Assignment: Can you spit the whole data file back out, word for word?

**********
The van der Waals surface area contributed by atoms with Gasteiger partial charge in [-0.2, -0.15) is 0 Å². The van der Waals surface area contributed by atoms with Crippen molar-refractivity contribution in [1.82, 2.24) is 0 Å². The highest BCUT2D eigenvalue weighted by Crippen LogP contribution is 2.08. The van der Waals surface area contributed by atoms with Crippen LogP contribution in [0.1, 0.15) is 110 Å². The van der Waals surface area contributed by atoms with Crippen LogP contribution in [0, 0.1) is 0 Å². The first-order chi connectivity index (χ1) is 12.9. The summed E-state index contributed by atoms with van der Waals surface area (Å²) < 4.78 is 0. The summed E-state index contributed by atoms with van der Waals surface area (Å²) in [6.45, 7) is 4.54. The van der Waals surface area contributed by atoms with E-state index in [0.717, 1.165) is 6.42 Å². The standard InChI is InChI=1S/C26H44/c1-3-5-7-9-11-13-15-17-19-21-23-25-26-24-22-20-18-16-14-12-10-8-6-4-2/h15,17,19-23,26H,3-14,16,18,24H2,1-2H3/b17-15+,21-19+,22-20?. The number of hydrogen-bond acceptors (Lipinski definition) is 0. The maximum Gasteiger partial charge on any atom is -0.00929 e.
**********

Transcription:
The van der Waals surface area contributed by atoms with Gasteiger partial charge in [-0.2, -0.15) is 0 Å². The van der Waals surface area contributed by atoms with Crippen molar-refractivity contribution in [1.82, 2.24) is 0 Å². The highest BCUT2D eigenvalue weighted by Crippen LogP contribution is 2.08. The van der Waals surface area contributed by atoms with Crippen LogP contribution in [0.1, 0.15) is 110 Å². The van der Waals surface area contributed by atoms with Crippen LogP contribution in [0, 0.1) is 0 Å². The first-order chi connectivity index (χ1) is 12.9. The summed E-state index contributed by atoms with van der Waals surface area (Å²) < 4.78 is 0. The summed E-state index contributed by atoms with van der Waals surface area (Å²) in [6.45, 7) is 4.54. The van der Waals surface area contributed by atoms with E-state index in [0.717, 1.165) is 6.42 Å². The standard InChI is InChI=1S/C26H44/c1-3-5-7-9-11-13-15-17-19-21-23-25-26-24-22-20-18-16-14-12-10-8-6-4-2/h15,17,19-23,26H,3-14,16,18,24H2,1-2H3/b17-15+,21-19+,22-20?. The number of hydrogen-bond acceptors (Lipinski definition) is 0. The maximum Gasteiger partial charge on any atom is -0.00929 e.